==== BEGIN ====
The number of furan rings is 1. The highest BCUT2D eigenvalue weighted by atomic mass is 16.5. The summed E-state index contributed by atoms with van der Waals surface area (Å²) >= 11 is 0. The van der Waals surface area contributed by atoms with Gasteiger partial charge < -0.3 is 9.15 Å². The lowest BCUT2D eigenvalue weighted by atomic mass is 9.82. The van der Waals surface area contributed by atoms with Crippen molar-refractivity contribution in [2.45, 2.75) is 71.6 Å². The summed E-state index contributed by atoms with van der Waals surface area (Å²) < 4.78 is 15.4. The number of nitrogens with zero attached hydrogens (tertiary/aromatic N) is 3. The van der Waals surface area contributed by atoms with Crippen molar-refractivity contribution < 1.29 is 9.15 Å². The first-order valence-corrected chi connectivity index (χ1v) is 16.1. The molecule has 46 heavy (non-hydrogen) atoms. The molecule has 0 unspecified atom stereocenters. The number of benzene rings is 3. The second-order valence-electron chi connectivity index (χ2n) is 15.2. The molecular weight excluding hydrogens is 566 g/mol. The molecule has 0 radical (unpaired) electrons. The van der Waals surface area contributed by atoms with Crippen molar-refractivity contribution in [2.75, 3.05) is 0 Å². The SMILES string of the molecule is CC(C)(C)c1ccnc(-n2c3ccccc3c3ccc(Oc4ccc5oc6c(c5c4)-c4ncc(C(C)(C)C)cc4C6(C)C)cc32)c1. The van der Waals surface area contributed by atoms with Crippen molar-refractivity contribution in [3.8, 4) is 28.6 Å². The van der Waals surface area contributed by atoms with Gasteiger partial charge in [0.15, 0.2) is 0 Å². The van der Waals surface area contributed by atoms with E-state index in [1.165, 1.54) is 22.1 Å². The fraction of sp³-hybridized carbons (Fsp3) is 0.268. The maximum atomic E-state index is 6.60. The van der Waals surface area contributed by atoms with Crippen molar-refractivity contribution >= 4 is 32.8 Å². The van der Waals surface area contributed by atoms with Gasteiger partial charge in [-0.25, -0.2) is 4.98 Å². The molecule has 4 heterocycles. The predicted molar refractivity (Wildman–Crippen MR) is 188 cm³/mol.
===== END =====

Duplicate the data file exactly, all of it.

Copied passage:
The number of furan rings is 1. The highest BCUT2D eigenvalue weighted by atomic mass is 16.5. The summed E-state index contributed by atoms with van der Waals surface area (Å²) >= 11 is 0. The van der Waals surface area contributed by atoms with Gasteiger partial charge < -0.3 is 9.15 Å². The lowest BCUT2D eigenvalue weighted by atomic mass is 9.82. The van der Waals surface area contributed by atoms with Crippen molar-refractivity contribution in [2.45, 2.75) is 71.6 Å². The summed E-state index contributed by atoms with van der Waals surface area (Å²) < 4.78 is 15.4. The number of nitrogens with zero attached hydrogens (tertiary/aromatic N) is 3. The van der Waals surface area contributed by atoms with Crippen molar-refractivity contribution < 1.29 is 9.15 Å². The first-order valence-corrected chi connectivity index (χ1v) is 16.1. The molecule has 46 heavy (non-hydrogen) atoms. The molecule has 0 unspecified atom stereocenters. The number of benzene rings is 3. The second-order valence-electron chi connectivity index (χ2n) is 15.2. The molecular weight excluding hydrogens is 566 g/mol. The molecule has 0 radical (unpaired) electrons. The van der Waals surface area contributed by atoms with Crippen molar-refractivity contribution in [2.75, 3.05) is 0 Å². The SMILES string of the molecule is CC(C)(C)c1ccnc(-n2c3ccccc3c3ccc(Oc4ccc5oc6c(c5c4)-c4ncc(C(C)(C)C)cc4C6(C)C)cc32)c1. The van der Waals surface area contributed by atoms with Crippen molar-refractivity contribution in [3.8, 4) is 28.6 Å². The van der Waals surface area contributed by atoms with Gasteiger partial charge in [0.15, 0.2) is 0 Å². The van der Waals surface area contributed by atoms with E-state index in [1.165, 1.54) is 22.1 Å². The fraction of sp³-hybridized carbons (Fsp3) is 0.268. The maximum atomic E-state index is 6.60. The van der Waals surface area contributed by atoms with Crippen molar-refractivity contribution >= 4 is 32.8 Å². The van der Waals surface area contributed by atoms with Gasteiger partial charge in [-0.25, -0.2) is 4.98 Å². The molecule has 4 heterocycles. The predicted molar refractivity (Wildman–Crippen MR) is 188 cm³/mol.